Relational Contracts in Construction Law

Apr 12, 2019

Those working in the construction industry will be aware that many standard forms of contract used nationally include obligations that could be commonly interpreted as good faith-type obligations. Examples are most obviously apparent in partnering contracts and in clause 10.1 of the NEC3, which states that parties should act in accordance with a contract and in a spirit of mutual trust and cooperation.

Employers and contractors need to differentiate between so-called relational contracts and other commercial contracts in order to understand how they are treated in law following an interesting ruling. The High Court has implied a duty to act in good faith into an oral joint venture agreement, on the basis that it was held to be a relational contract. So what does this mean for your business arrangements? Whilst the case did not relate strictly to construction contracts, it would appear that the principles are equally applicable to the construction industry.

What’s a relational contract?
A relational contract is, as the judge explains in his ruling, a type of contract “where the parties are committed to collaborating with each other … in ways which respect the spirit and objectives of their venture but which they have not tried to specify, and which it may be impossible to specify, exhaustively in a written contract”. 

Such ‘relational’ contracts are usually long term and involve a different kind of trust and confidence than typical contracts.  Under such contracts, there is trust that the other party will act with integrity and in a spirit of cooperation. 

What happened in this case?~Two friends went into business together – an investor and a hotelier.  A joint venture (JV) was agreed under which an investor (a member of Abu Dhabi royalty) agreed to invest a 50% stake in a hotel and travel business belonging to a friend who was a Greek businessman. The JV was an oral agreement only, but a lot of money was involved, with the investor ultimately contributing a total of €31.1m of capital. 

Approximately three years later, the JV fell into serious financial problems and was on the verge of collapse. The investor decided it was time to pull out from the arrangement and the parties agreed to a demerger. This included a framework agreement and promissory note in favour of the investor under which the hotelier agreed to repay a proportion of his capital.

However, it was alleged that the investor had been involved in secret, opportunistic conduct in making attempts to sell his stake without informing the hotelier, and trying to use his shareholding to benefit himself financially at the other’s cost.  The hotelier also claimed that his agreement to the framework agreement and the promissory note was obtained by the investor through physical threats and economic duress, and that he had therefore breached his fiduciary duties and / or an implied duty of good faith.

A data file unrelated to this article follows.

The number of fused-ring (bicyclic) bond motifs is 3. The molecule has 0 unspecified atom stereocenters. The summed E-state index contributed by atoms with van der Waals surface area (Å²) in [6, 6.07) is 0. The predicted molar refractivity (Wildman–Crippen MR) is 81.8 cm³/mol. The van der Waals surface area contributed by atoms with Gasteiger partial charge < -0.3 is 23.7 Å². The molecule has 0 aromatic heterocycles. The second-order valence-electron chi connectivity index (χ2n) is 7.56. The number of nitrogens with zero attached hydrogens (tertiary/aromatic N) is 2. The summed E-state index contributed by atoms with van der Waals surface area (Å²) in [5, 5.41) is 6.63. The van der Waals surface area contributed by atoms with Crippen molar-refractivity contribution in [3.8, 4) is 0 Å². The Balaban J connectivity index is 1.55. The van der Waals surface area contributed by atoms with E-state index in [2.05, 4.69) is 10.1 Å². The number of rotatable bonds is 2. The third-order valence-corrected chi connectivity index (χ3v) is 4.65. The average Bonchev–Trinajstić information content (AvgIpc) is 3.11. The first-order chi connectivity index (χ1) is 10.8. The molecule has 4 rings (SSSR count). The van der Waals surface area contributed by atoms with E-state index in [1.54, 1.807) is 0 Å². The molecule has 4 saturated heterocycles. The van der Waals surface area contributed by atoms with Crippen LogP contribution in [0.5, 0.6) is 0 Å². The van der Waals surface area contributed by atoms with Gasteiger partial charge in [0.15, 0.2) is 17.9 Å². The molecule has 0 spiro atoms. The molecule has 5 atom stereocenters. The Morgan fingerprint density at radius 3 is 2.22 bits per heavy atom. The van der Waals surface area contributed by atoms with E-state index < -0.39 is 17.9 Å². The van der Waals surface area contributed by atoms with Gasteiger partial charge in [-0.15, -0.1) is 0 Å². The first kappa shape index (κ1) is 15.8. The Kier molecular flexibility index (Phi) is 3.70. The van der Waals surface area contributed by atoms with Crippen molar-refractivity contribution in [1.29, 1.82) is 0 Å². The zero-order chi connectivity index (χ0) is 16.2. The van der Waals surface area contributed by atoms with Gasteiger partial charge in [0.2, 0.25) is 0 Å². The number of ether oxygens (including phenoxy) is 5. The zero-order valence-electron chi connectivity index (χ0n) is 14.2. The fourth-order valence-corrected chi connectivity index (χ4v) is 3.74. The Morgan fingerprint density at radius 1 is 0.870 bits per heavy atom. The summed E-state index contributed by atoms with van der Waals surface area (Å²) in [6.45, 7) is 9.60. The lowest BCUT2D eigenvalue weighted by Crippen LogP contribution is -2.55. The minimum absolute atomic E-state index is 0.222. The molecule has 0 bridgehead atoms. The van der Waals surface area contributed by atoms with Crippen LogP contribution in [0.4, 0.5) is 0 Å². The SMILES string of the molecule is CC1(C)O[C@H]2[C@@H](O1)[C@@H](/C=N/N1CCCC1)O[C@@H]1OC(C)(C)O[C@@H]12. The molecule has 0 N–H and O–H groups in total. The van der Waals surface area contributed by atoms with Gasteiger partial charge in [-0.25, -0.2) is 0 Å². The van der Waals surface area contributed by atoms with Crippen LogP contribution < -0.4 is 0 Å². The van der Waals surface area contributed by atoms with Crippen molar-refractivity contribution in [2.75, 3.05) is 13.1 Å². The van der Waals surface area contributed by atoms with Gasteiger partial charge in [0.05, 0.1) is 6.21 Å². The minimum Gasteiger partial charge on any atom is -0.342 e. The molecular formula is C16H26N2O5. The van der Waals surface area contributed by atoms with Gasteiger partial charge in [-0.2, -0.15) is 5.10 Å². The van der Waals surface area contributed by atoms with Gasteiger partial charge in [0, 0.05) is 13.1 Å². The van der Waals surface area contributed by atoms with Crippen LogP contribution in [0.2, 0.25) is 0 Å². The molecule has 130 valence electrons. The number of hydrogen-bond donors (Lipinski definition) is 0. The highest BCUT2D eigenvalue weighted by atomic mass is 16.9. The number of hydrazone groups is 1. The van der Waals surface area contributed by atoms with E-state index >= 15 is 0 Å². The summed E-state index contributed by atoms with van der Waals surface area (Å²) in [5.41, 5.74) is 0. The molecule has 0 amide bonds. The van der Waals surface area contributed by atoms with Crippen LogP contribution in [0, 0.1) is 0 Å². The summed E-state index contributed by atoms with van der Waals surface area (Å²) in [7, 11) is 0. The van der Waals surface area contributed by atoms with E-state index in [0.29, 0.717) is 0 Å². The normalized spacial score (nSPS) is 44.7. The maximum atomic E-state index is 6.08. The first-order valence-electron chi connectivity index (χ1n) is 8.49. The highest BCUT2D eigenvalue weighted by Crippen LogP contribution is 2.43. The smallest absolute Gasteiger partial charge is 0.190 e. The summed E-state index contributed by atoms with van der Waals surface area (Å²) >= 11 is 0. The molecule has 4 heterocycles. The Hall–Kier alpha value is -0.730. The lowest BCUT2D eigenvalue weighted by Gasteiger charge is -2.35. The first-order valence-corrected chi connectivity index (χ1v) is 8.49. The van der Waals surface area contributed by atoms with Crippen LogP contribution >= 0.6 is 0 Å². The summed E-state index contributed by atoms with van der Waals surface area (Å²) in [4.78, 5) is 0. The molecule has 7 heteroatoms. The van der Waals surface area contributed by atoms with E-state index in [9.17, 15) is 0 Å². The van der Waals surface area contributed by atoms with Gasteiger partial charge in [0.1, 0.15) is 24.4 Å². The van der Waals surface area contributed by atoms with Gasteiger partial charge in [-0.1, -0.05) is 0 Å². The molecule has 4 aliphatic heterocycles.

What was the outcome?
Though the courts do not usually imply a duty of good faith into commercial contracts, this was held to be a relational contract.  Therefore, the court found there was an implied contractual duty on both parties to the JV to act in good faith.  

This was a contract in which they “naturally and legitimately expected of each other greater candour and cooperation and greater regard for each other’s interests than ordinary commercial parties dealing with each other at an arm’s length”. The court found that the investor’s conduct was such that it breached his duty of good faith to the hotelier.

What does this mean for you?
If you enter into similar long-term contractual arrangements, you should consider the nature and extent of your obligations towards the other party.  It is possible that you may have greater legal obligations than you have in your other construction contract arrangements, including the duty to act in good faith.  With this in mind, think about reviewing any existing relational contracts you may have, and consider taking specialist legal advice on your rights and obligations.

If a party wants to rely on a good faith obligation in a contract, it should expressly provide for one. Where a party chooses to do this, it is important that the scope and substance of that obligation is made clear to avoid any ambiguity as to what it means or to which provisions of the contract it applies. Certainty is key.

How can we help?
We advise employers, contractors, consultants and sub-contractors in the construction industry on their statutory and contractual rights and obligations.  For strategic advice on your legal obligations to other contractual parties, contact the expert construction solicitors at Herrington Carmichael LLP as early as possible. 

Please contact Cesare McArdle on 0118 977 4045.

This reflects the law at the date of publication and is written as a general guide. It does not contain definitive legal advice, which should be sought as appropriate in relation to a particular matter.

By Cesare McArdle

Solicitor, Construction Law
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